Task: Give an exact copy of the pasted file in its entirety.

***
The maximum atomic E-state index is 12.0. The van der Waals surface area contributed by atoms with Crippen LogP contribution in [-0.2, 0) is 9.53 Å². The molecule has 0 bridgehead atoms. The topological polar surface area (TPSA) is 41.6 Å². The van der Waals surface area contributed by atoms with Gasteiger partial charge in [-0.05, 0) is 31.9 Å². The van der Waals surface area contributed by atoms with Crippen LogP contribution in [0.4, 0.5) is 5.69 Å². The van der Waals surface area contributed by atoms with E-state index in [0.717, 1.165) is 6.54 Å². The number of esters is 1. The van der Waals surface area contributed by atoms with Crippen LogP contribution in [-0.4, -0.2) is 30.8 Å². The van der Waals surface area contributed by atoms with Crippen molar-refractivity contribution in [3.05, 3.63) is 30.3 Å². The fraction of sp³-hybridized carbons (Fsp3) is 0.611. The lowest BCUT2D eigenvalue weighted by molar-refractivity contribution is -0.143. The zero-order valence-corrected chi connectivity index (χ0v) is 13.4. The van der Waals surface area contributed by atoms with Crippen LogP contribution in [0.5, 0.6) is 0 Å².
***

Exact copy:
The maximum atomic E-state index is 12.0. The van der Waals surface area contributed by atoms with Crippen LogP contribution in [-0.2, 0) is 9.53 Å². The molecule has 0 bridgehead atoms. The topological polar surface area (TPSA) is 41.6 Å². The van der Waals surface area contributed by atoms with Gasteiger partial charge in [-0.05, 0) is 31.9 Å². The van der Waals surface area contributed by atoms with Crippen LogP contribution in [0.4, 0.5) is 5.69 Å². The van der Waals surface area contributed by atoms with E-state index in [0.717, 1.165) is 6.54 Å². The number of esters is 1. The van der Waals surface area contributed by atoms with Crippen LogP contribution in [-0.4, -0.2) is 30.8 Å². The van der Waals surface area contributed by atoms with Crippen molar-refractivity contribution in [3.05, 3.63) is 30.3 Å². The fraction of sp³-hybridized carbons (Fsp3) is 0.611. The lowest BCUT2D eigenvalue weighted by molar-refractivity contribution is -0.143. The zero-order valence-corrected chi connectivity index (χ0v) is 13.4. The van der Waals surface area contributed by atoms with Crippen LogP contribution in [0.5, 0.6) is 0 Å².